One of the mysteries of the English language finally explained.
Having or designating certain symmetrical crystal faces whose axes are each at the same oblique angle to the vertical, occurring especially in quartz, where the orientation of these faces indicates whether the crystal is laevorotatory or dextrorotatory.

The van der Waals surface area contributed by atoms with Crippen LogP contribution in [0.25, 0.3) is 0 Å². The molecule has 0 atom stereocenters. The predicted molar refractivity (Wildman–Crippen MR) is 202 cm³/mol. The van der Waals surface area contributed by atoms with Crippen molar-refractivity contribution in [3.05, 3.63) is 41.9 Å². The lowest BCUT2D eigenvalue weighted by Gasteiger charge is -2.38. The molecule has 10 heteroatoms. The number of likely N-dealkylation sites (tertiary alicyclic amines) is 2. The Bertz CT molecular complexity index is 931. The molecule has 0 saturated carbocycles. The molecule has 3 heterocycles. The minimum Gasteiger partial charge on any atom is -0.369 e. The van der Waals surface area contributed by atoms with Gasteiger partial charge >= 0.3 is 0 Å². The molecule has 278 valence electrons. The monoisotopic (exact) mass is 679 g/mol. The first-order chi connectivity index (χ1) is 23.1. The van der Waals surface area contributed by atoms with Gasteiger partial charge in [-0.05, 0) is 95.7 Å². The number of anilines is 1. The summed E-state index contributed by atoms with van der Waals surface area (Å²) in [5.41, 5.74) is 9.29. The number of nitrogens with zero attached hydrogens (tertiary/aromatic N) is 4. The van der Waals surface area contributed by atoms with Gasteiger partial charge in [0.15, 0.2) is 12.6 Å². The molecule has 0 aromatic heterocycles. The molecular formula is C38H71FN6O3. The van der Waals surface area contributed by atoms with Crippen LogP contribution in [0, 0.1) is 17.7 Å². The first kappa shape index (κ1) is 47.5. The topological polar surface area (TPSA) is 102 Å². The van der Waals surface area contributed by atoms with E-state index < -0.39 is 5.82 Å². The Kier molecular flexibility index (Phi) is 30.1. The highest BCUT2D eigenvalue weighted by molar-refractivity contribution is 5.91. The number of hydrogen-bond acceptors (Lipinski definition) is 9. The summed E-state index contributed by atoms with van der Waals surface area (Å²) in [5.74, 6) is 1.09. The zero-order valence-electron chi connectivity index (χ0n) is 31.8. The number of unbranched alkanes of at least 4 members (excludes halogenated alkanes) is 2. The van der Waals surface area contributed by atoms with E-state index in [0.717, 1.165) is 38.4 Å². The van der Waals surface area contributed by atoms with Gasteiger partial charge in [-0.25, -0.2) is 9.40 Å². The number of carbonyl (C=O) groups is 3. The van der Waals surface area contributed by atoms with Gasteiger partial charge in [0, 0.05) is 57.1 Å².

Early 19th century; earliest use found in Robert Jameson (1774–1854), geologist and natural historian. From ancient Greek πλάγιος oblique, slanting + -hedral, after French plagièdre (R. J. Haüy 1797, in Jrnl. des Mines 28255).
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